REBOL 3 Docs Guide Concepts Functions Datatypes Errors
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REBOL 3 Concepts: Files: Writing Files

Pending Revision

This document was written for R2 and has yet to be revised for R3.

You can write a file as a series of text characters or as binary bytes. The location of the file can be either a local file on your system or a file on a network.


Writing Text Files

To write a local text file, use the following line of code:

write %file.txt "sample text here"

This writes the entire text to the file.

If a file contains newline characters, they will be converted to those used by your local file system. This allows you to deal with files in a consistent manner, but write them out using the convention that is standard to your file system.

For instance, the following line converts any text file from one line termination format (UNIX, Macintosh, PC, Amiga) to that which is used by your local system:

write %newfile.txt read %file.txt

The above line reads the entire file while converting its line termination to the REBOL standard, then writes the file converting it to the local operating system format.

To append to the end of a file, use the /append refinement:

write/append %file.txt "more text"

A file can also be written from separate lines that are stored in a block.

write/lines %file.txt lines

To write a file a piece at a time, use the open function as described in the ports Chapter.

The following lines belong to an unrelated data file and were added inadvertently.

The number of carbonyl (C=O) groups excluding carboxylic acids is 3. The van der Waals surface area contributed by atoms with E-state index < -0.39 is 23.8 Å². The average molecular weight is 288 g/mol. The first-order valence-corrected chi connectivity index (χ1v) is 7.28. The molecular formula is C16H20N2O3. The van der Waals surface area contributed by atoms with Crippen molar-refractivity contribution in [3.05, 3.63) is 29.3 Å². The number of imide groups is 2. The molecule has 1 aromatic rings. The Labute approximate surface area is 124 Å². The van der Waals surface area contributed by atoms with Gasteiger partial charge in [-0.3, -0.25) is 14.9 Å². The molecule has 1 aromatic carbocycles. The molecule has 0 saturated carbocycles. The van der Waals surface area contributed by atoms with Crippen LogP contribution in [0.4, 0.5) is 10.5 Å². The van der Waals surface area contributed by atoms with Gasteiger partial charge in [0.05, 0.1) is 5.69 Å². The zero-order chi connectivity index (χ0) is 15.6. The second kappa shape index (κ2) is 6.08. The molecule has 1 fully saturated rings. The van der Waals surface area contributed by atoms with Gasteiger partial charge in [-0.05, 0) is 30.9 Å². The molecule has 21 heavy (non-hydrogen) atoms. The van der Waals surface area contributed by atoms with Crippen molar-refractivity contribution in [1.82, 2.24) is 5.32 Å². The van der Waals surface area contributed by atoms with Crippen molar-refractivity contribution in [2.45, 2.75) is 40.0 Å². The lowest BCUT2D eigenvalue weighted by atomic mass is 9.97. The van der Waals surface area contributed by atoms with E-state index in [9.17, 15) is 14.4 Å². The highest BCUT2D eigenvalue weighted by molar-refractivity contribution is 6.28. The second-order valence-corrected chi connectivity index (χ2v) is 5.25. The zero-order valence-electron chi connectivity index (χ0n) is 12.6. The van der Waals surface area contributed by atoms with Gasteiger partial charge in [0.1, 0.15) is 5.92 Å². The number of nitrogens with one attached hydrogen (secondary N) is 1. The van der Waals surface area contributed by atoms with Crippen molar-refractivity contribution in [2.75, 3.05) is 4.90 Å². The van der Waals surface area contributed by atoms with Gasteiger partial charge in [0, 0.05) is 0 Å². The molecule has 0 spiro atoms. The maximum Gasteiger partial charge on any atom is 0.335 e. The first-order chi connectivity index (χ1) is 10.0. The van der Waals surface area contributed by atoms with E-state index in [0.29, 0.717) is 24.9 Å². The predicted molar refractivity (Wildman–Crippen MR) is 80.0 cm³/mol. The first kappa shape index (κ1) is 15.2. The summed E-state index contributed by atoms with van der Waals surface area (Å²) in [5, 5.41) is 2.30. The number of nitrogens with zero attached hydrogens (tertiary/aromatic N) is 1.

Writing Binary Files

To write a binary file such as an image, a program, a sound, use write/binary:

write/binary %file.bin data

The write/binary function creates the file if it does not exist or overwrites the file if it already exists. No conversion of any type is done to the file.

To write a binary file a piece at a time, use the open function as described in the ports Chapter.

Writing Files to a Network

Files can also be written to a network. For example, to write a text file to a network using FTP, use:

write "save this text"

The file can be read locally and written to the net with a line such as:

write read %file.txt

In the process, the file has its line termination converted to the standard CRLF format.

To write a binary file, such as an image, to the network, use the following lines of code:

    read/binary %image.jpg

Refer to the chapter on [bad-link:concepts/network.txt] Protocols for more information and examples of accessing files from networks.

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